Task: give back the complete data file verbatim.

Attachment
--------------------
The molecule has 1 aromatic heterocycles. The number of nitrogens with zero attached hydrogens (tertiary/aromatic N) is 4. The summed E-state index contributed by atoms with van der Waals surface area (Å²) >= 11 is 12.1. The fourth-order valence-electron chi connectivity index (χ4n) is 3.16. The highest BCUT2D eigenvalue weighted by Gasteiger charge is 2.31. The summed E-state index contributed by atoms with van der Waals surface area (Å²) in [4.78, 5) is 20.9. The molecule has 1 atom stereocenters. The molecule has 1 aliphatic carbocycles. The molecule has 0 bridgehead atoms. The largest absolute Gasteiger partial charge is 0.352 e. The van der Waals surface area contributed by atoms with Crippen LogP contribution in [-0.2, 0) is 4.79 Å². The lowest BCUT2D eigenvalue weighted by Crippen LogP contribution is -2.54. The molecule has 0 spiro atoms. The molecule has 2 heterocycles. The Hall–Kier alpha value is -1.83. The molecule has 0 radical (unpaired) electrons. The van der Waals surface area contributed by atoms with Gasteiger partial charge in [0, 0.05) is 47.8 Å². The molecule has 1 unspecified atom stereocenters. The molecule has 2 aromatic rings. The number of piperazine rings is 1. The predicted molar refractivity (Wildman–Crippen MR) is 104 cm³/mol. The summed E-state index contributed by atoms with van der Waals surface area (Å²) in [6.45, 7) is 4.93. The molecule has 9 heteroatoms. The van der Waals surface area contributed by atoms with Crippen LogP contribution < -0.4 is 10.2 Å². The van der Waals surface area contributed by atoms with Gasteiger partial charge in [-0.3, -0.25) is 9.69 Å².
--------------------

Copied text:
The molecule has 1 aromatic heterocycles. The number of nitrogens with zero attached hydrogens (tertiary/aromatic N) is 4. The summed E-state index contributed by atoms with van der Waals surface area (Å²) >= 11 is 12.1. The fourth-order valence-electron chi connectivity index (χ4n) is 3.16. The highest BCUT2D eigenvalue weighted by Gasteiger charge is 2.31. The summed E-state index contributed by atoms with van der Waals surface area (Å²) in [4.78, 5) is 20.9. The molecule has 1 atom stereocenters. The molecule has 1 aliphatic carbocycles. The molecule has 0 bridgehead atoms. The largest absolute Gasteiger partial charge is 0.352 e. The van der Waals surface area contributed by atoms with Crippen LogP contribution in [-0.2, 0) is 4.79 Å². The lowest BCUT2D eigenvalue weighted by Crippen LogP contribution is -2.54. The molecule has 0 spiro atoms. The molecule has 2 heterocycles. The Hall–Kier alpha value is -1.83. The molecule has 0 radical (unpaired) electrons. The van der Waals surface area contributed by atoms with Gasteiger partial charge in [0, 0.05) is 47.8 Å². The molecule has 1 unspecified atom stereocenters. The molecule has 2 aromatic rings. The number of piperazine rings is 1. The predicted molar refractivity (Wildman–Crippen MR) is 104 cm³/mol. The summed E-state index contributed by atoms with van der Waals surface area (Å²) in [6.45, 7) is 4.93. The molecule has 9 heteroatoms. The van der Waals surface area contributed by atoms with Crippen LogP contribution < -0.4 is 10.2 Å². The van der Waals surface area contributed by atoms with Gasteiger partial charge in [-0.3, -0.25) is 9.69 Å².